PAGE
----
Did you hear the one about the two people who drove through Navaho Nation during a pandemic?
Bill and I took off Friday morning, heading to Denver. We were completely in the dark about what to expect in the days ahead. One person told us that we wouldn’t be able to find a bathroom for love nor money. Not good when you’re a Baby Boomer with a bladder the size of a dime. We limited ourselves to one cup of coffee.
When we drive, we have a whole system that frankly varies very little. Bill starts out driving, and he takes us to Payson, about an hour-and-a-half from our house. We generally stop at McDonalds and get a breakfast sandwich and use their restrooms. No restrooms available this time, and the drive-thru line was long. No prob, because we’d already eaten breakfast.
Once I take over, we head to Holbrook where we might stop and have lunch at another fast food restaurant. My mother always said that the town of Holbrook, Arizona, looked like a town that had recently been hit by a nuclear bomb. Needless to say, she was never asked to serve on their Chamber of Commerce Board. Alas, she really is right. It is a town with very little to offer, except a Dairy Queen. A Dairy Queen at which we always make a stop to have an ice cream treat.
Because we needed a stretch break, we stopped at this very Dairy Queen, thinking perhaps we could use their bathroom. Signs on the windows indicated excitedly that their bathrooms were open. The lobby was closed, but they had a drive thru that had been added very recently. My guess is the owner knocked a hole in the wall with a sledge hammer though I can’t confirm that theory. The drive thru lane was about six feet long. And apparently DQ is the only game in town because the line awaiting the drive thru was down the street. We, however, parked on the other side of the building because I had made us sandwiches. We also saw that they indicated they had car hops.
After a wait of about 20 minutes (during which we ate our sandwiches), a very confused-looking woman appeared asking if we wanted to order anything. “Yes,” we said. “Two hot fudge malts. And a bathroom.”
She looked like a deer in the headlights. It seemed the front door was locked because the manager had left with the key. So no bathrooms. It really didn’t matter, because we weren’t in a desperate state. See above: limited coffee. I admit to being a bit concerned about the DQ employee’s safety given only one rear exit. Perhaps that’s why she looked so confused.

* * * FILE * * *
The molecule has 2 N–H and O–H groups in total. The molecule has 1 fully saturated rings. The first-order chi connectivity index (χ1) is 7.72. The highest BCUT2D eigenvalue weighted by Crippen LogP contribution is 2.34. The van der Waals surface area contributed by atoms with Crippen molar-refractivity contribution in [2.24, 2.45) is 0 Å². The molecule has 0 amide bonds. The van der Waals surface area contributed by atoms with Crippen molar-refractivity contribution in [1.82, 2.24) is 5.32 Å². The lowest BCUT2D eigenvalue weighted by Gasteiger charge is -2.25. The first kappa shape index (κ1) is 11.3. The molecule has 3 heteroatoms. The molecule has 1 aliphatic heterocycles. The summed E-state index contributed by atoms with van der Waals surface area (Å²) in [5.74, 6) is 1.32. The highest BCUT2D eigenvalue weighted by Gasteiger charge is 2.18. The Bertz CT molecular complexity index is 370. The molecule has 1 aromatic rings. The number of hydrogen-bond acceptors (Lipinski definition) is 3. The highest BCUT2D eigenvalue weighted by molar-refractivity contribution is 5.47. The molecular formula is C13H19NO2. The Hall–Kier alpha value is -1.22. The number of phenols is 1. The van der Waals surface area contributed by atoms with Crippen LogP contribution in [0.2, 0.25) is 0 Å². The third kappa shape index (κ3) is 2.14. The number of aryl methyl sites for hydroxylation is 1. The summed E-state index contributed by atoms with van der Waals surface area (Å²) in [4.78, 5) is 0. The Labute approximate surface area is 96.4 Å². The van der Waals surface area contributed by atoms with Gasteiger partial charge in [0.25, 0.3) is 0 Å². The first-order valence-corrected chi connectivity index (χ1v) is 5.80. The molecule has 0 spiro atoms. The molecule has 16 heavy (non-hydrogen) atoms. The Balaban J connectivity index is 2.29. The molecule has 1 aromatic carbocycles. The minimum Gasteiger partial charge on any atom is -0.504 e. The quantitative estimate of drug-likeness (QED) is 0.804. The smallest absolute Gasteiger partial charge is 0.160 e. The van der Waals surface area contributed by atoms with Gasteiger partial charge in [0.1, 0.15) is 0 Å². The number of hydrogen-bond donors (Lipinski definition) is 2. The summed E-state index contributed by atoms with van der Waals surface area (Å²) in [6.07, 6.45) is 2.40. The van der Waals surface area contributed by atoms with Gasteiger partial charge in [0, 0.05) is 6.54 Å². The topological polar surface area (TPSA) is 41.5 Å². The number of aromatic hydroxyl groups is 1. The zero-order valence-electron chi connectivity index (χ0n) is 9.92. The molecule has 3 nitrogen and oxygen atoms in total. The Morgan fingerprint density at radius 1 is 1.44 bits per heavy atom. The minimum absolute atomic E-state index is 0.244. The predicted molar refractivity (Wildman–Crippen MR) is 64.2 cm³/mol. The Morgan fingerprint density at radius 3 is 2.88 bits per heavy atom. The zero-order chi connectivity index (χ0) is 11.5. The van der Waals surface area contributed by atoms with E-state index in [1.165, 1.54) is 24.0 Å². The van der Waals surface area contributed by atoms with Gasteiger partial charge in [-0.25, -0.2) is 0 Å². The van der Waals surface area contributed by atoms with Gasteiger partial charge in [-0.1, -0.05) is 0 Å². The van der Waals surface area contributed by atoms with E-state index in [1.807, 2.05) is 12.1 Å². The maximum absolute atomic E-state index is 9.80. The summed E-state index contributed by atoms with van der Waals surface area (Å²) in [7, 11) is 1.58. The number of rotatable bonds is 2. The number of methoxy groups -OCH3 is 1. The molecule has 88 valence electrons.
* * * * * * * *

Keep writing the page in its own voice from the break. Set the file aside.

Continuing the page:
We left, and headed towards Gallup, which is the first town in New Mexico on I-40, and the heart of the Navaho Nation. You know, the same Navaho Nation which has been drastically hit with the coronavirus. But my dime-sized bladder was being stretched to its limit, and a visit to a ladies’ room was a must at this point. As we got off the highway, we noticed that traffic going into Gallup was backed up. However, our favorite truck stop, cleverly called Navaho Travel Station, was the other direction. We made a quick stop. The clerks were all wearing masks as were we. A thorough hand wash and plenty of disinfectant lotion made us feel pretty good. The line was still backed up as we got back on I-40.
That night, as we watched television in our hotel room in Albuquerque, we learned that the city of Gallup WAS CLOSED. As in NO ONE IN, NO ONE OUT.
The rest of the trip was uneventul. We left Albuquerque the next morning, and made it to Trinidad, Colorado, before our stomachs were growling (no sandwiches that day). We drove through Wendy’s and parked to eat our sandwiches. We had entertainment as the first marijuana store in Colorado coming in from I-25 was right there. And they were doing a frisky business. In fact, there was a line out of the door. To be fair, they were carefully allowing only one person in the store at a time. Their parking lot was full of out-of-state cars there to visit the essential business of recreational marijuana. That’s okay. I need my martinis.
We made it home without any problems, and now we just return to a quarantine life with new walls.